Diletti figli! È ben naturale che nella luce che promana dalle figure e dalle consegne del passato, ripensando oggi al cammino percorso, vogliate gradire da Noi alcune riflessioni che vi siano di paterna indicazione nel riprendere, rinfrancati, il buon cammino. E le Nostre parole traggono spunto dal giornale medesimo, da ciò che è il suo nome, il suo impegno, il suo grande precetto.

Il nome anzitutto, diletti figli, che palpita sulla testata del quotidiano a espressione di leale amore di patria. Fu il Cardinal Ferrari a volere quel titolo: ed è cosa da sottolineare subito, questa volontà di chiarezza, questa decisione fermamente sostenuta, che veniva a coronare la sua opera di equilibrata distensione.

Certo, anche L'Unione suonava bene, ed era indicativo di tutto un programma: ma nel volere come titolo L'Italia, il Cardinale poneva d'un tratto il giornale, il suo significato, il suo impegno nella luce di un ampio orizzonte, che attirasse più vasti consensi, anche oltre i confini delle organizzazioni cattoliche, nel segno di un ideale comune.

Nelle contrastanti passioni dell'ora, nel lento maturarsi di una coscienza politica del laicato cattolico italiano, nelle aperte ed occulte avversioni suscitate da chi non può adattarsi a concedere ai cattolici la pienezza dei diritti che ogni cittadino reclama per sè, singolarmente preso ed associato : chiamare il giornale cattolico col nome della patria voleva dire anticipare i tempi, e porre i fondamenti di quella operosa partecipazione dei cattolici alla cosa pubblica, di cui ora, a cinquant'anni di distanza, dobbiamo rallegrarci, dobbiamo umilmente ringraziare il Signore.

Erano i tempi in cui sul nome di cattolico veniva gettata palesemente un'ombra di diffidenza, e talvolta di disprezzo, quasi a indicare inettitudine del cristiano ai grandi compiti di preparare una più civile convivenza, una più giusta legislazione, un più moderno senso di individuale e collettiva responsabilità nel governo della cosa pubblica.

LasciateCi ripetere una recente confidenza fatta da Noi ad un giovanile gruppo di Azione Cattolica della vostra arcidiocesi: « Quando riandiamo ai ricordi della Nostra giovinezza di seminarista qui in Roma — dicevamo il 1° giugno — sull'inizio del ventesimo secolo, ancora non riusciamo a sottrarci al senso di amarezza che Ci causava il sentirci noi tutti, clero e popolo cattolico d'Italia, quasi dei tollerati, degli ospiti, cui era appena concesso di visitare la dimora degli avi e bisbigliare sotto voce il canto della fede antica”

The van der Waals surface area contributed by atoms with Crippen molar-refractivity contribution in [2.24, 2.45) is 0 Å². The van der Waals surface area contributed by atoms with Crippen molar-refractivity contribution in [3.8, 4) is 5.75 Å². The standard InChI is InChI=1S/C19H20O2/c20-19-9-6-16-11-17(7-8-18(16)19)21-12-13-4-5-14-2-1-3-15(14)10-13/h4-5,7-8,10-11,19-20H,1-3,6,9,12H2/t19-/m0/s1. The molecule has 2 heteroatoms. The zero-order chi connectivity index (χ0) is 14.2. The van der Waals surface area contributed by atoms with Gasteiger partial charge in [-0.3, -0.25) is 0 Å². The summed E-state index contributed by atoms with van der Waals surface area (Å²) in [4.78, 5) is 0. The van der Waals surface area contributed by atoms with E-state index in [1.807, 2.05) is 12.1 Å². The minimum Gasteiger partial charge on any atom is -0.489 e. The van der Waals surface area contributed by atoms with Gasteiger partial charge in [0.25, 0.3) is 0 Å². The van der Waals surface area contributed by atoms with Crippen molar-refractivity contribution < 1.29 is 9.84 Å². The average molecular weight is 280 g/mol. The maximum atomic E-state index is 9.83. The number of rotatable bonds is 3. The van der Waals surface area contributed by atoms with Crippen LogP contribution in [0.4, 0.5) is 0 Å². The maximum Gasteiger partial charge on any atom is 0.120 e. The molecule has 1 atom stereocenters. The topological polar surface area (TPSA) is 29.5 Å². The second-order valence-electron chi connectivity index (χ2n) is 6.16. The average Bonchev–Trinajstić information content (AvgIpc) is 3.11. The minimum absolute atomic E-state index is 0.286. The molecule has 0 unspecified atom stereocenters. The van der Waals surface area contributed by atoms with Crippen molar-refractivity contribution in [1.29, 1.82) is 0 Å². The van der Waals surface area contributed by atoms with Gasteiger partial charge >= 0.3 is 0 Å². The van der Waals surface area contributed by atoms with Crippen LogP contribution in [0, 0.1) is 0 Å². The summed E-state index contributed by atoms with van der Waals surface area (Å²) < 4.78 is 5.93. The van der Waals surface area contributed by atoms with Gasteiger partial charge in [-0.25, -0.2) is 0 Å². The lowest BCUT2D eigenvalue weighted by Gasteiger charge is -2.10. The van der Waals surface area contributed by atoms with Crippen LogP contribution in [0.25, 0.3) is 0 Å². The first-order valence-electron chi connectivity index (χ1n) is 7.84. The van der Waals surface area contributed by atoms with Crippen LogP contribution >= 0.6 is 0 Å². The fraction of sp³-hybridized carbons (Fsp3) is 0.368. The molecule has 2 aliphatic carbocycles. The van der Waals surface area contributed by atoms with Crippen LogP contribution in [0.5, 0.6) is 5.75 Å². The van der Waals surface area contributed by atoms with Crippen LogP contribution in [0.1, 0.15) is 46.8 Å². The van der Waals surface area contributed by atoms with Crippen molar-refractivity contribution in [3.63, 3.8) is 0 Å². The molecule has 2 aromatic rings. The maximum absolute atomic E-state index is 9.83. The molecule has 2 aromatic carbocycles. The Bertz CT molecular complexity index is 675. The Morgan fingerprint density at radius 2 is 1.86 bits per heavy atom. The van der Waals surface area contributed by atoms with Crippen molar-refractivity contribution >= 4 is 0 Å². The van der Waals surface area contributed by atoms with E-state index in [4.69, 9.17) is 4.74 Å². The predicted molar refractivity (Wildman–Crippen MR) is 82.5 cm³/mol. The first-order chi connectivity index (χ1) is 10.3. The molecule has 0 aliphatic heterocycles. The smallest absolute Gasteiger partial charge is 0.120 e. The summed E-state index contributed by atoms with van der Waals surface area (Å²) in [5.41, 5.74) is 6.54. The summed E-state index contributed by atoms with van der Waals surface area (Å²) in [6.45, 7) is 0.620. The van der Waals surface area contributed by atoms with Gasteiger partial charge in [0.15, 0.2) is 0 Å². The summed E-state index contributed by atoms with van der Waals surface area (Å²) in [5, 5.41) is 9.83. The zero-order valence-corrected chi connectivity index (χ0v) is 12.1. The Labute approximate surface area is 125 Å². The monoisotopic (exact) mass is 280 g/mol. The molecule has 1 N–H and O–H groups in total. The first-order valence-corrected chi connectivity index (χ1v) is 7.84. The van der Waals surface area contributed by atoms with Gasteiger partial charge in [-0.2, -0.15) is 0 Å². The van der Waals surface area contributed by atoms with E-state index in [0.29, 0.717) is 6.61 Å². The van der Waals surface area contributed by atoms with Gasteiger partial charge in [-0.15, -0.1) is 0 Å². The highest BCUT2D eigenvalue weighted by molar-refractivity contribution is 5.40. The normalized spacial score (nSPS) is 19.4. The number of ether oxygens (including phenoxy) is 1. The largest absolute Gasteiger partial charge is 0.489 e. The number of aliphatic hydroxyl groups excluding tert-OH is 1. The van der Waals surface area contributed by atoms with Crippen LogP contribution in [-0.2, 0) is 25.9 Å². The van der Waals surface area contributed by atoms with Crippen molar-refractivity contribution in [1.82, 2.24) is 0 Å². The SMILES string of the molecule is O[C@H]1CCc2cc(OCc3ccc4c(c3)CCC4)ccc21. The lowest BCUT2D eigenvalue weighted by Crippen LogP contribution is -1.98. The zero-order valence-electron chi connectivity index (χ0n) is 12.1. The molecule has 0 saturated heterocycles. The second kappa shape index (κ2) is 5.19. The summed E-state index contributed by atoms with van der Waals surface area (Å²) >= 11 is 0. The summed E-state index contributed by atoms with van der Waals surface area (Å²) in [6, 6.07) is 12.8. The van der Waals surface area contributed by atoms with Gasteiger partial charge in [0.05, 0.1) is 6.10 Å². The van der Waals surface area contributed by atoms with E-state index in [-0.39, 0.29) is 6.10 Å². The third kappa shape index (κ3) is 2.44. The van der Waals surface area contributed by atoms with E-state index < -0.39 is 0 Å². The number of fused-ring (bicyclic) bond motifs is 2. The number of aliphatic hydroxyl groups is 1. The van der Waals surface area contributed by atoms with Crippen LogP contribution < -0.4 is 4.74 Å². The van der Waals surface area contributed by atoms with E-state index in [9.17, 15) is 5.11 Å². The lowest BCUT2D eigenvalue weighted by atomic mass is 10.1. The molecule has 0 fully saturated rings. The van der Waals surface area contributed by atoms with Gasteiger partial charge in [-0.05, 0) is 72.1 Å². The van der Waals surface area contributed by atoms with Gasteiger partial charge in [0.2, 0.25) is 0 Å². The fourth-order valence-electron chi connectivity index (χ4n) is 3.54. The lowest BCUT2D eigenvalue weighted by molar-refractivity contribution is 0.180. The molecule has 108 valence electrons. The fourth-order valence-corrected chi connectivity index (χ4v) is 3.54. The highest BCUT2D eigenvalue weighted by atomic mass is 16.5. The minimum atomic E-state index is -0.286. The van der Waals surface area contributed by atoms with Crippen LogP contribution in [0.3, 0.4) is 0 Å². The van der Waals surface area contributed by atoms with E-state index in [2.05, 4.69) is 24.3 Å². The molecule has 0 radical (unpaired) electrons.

On 10 March 1964, a former Archbishop of Milan, Pope Paul VI spoke about the Cardinal to an Association which carries on the social work of the Cardinal in the same Archdiocese:

“Vediamo quindi con vero compiacimento come questa diversità di provenienze e di attribuzioni sia composta in una superiore unità nel nome del grande e compianto Presule di Milano, il Cardinale Ferrari, che fu una vivida fiamma di generosità, di carità e di zelo, tuttora accesa ed alta sull’intera Arcidiocesi e irradiantesi anche oltre, attraverso le opere, che da Lui han preso l’avvio o l’ispirazione.

Noi stessi siamo stati testimoni edificati e commossi di questa presenza viva del Cardinal Ferrari nella memoria e nel cuore dei fedeli; Noi stessi abbiamo osservato di persona come sia stato profondo e benefico il solco da lui tracciato in diocesi di Milano, fin nelle parrocchie più lontane e sperdute; e abbiamo cercato di continuare quel solco, di prolungare quell’influsso, di estendere quella testimonianza..”

In the Mass for the Beatification of the cardinal, Pope John Paul II said in his homily (10th May 1987):

“Cristo fu la “porta” della santità per il Cardinale Andrea Carlo Ferrari, il quale, dopo essere stato Vescovo di Guastalla e di Como, resse per ben ventisette anni l’arcidiocesi di Milano, seguendo con appassionato fervore pastorale le orme dei grandi predecessori Ambrogio e Carlo.

Sorretto da fede robusta e zelo illuminato, egli seppe indicare con giudizio sicuro la via da percorrere fra le nuove e difficili realtà emergenti nel contesto religioso e sociale del suo tempo. Seppe vedere i problemi pastorali che le circostanze storiche ponevano, con l’occhio del buon Pastore, indicando i modi per affrontarli e risolverli. Egli è pertanto un esempio di grande attualità.

Consapevole che l’ignoranza dei principi essenziali della fede e della vita morale esponeva i fedeli alla propaganda atea e materialista, organizzò una forma di catechesi moderna ed incisiva. Anche lo stile pastorale fu da lui rinnovato: ispirandosi al “buon Pastore”, egli ripeteva con forza che non si doveva attendere passivamente che i fedeli si avvicinassero alla Chiesa, ma che era indispensabile tornare a percorrere, come Gesù, le vie e le piazze per andare loro incontro, parlando il loro linguaggio.

Egli visitò per quasi quattro volte la vasta arcidiocesi ambrosiana, recandosi nelle località più lontane ed impervie, anche a dorso di mulo ed a piedi, ove da tempo immemorabile non si era veduto un Vescovo. Per questo, di fronte alla sua pastorale infaticabile, alcuni dicevano: “È tornato san Carlo!” (Positio super virtutibus, 267).

La sollecitudine del pastore ebbe espressione anche nella promozione di forme nuove di assistenza, adeguate al mutare dei tempi. Primi destinatari dell’ammirevole fiorire di iniziative sociali furono i fanciulli ed i giovani abbandonati, i lavoratori, i poveri.